Two further types of practice bear mentioning here. Similar to blocked practice is massed practice in which one skill or task is practiced repeatedly but without rest or breaks. As such, massed is different to spaced practice. According to the article, “Student Practice: Spaced vs. Massed,” spaced practice “refers to conditions in which individuals are given rest intervals within the[ir] practice sessions.”
Dr. Bill Moore is a performance psychology consultant who has helped musicians, athletes and others overcome self-doubt and performance anxiety to achieve high levels of performance and expertise. In his book, “Playing Your Best When it Counts: Mental Skills for Musicians” (see pages 69-70), Moore describes his 80-20 rule as it relates to blocked and variable practice, and how to practice for a performance mindset versus practicing for skill acquisition. Moore states that early on in the process of learning a piece in which we are developing certain technical skills and refining musical details, a maximum of 80% of practice time should be spent utilizing blocked practice and a minimum of 20% spent on variable practice.
As the date of the performance nears and the repertoire has been thoroughly learned and memorized, the amount of time spent on the two kinds of practice should switch so that 80% is spent doing variable practice and 20% on blocked practice. Moore asserts that unlike athletes, many musicians simply do not practice performing enough (i.e., playing through their pieces in a performance setting) and that implementing more of this kind of practicing is vital for developing the needed confidence and mental skills to perform well under stress. Dr. Fast calls this kind of practice for performance in which we run through a program “the cold start.” It could be viewed as a type of massed practice in which students play through a recital program once or possibly more times in a single practice session without a break.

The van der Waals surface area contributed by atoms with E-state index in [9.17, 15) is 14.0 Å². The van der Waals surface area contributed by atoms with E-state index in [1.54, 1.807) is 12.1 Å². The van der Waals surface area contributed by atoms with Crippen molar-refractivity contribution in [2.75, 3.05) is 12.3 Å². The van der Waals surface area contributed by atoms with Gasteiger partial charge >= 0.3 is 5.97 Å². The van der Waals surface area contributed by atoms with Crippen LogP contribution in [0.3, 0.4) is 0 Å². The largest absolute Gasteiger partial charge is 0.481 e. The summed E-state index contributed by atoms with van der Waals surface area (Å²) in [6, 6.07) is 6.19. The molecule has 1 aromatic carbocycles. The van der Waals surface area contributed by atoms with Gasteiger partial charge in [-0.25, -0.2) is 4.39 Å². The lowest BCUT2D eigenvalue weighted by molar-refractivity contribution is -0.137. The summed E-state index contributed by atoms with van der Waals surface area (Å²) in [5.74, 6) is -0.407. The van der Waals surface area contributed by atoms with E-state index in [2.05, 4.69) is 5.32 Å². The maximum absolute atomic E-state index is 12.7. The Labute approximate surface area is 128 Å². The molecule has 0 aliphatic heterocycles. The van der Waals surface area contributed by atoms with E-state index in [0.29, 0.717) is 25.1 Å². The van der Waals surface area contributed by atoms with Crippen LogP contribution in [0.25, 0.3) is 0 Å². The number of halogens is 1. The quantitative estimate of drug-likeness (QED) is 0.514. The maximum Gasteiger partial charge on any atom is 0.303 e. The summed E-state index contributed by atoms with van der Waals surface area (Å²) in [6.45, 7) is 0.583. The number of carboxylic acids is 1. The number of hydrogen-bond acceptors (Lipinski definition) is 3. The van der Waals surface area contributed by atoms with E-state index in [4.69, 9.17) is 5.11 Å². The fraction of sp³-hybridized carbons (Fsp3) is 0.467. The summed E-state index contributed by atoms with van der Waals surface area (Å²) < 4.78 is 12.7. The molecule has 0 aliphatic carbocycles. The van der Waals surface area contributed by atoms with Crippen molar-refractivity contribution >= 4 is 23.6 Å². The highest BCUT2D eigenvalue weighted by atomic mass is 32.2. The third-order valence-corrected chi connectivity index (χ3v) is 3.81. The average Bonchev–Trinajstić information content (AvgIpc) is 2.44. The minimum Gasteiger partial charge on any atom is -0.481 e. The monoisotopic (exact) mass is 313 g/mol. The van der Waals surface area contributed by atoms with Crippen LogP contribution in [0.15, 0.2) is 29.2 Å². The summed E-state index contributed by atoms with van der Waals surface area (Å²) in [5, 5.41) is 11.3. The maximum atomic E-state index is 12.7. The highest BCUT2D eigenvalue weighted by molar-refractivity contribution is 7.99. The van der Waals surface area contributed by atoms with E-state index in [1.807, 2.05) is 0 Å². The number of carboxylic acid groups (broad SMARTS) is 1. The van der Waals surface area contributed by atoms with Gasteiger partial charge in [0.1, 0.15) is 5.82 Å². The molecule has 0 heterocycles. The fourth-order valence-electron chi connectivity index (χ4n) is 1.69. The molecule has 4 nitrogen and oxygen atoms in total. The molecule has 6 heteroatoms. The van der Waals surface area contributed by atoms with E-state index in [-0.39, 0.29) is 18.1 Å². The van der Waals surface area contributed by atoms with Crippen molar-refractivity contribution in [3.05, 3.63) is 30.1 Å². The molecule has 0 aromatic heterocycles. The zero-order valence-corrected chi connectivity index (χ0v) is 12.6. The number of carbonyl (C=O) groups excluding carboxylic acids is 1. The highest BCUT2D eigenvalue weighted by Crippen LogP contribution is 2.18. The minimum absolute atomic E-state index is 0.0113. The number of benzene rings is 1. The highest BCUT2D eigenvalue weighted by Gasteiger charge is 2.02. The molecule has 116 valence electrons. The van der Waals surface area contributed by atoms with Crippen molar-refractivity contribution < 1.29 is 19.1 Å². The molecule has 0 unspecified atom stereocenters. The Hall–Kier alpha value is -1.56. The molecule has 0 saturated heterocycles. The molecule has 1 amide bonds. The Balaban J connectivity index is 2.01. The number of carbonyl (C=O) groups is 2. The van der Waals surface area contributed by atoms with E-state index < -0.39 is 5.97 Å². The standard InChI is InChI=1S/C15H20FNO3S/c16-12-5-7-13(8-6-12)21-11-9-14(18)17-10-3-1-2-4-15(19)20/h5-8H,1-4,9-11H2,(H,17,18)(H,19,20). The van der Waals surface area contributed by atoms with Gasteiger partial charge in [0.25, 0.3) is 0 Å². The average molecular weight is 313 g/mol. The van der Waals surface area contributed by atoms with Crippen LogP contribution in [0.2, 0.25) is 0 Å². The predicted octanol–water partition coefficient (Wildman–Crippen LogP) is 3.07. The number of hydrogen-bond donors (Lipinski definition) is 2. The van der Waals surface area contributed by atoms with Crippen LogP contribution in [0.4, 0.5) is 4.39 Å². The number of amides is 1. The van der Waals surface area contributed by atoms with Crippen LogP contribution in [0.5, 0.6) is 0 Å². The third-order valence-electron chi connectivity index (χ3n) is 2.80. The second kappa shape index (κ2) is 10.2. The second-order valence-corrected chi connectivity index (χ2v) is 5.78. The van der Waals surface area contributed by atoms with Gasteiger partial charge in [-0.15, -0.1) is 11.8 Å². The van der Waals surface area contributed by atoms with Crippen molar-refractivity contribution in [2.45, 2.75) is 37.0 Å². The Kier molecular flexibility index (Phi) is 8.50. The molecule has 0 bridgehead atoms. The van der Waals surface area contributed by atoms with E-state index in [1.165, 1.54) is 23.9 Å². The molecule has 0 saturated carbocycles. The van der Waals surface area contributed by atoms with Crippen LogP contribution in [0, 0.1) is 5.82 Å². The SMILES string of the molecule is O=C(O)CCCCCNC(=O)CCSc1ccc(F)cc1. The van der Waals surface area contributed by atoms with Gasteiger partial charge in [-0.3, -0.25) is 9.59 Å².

A further practice type is what Klickstein calls distributed practice, which he describes in his article, “Varied, Distributed, and Interleaved Practice,” as follows: “Instead of focusing on a single piece in one extended practice session (blocked practice), with distributed practice, we practice the same music in separate sessions, perhaps over the span of a day.”
As such, we might work on a specific movement of a Beethoven piano sonata and first practice it under tempo in the morning using various strategies (varied practice), review the piece in the early afternoon and continue working on building up the tempo later on in the day (using further varied practice strategies). A benefit of distributed practice is that we can take breaks in our practice, rest and receive extrinsic or external feedback on the quality of our playing or practice from a teacher, coach or mentor.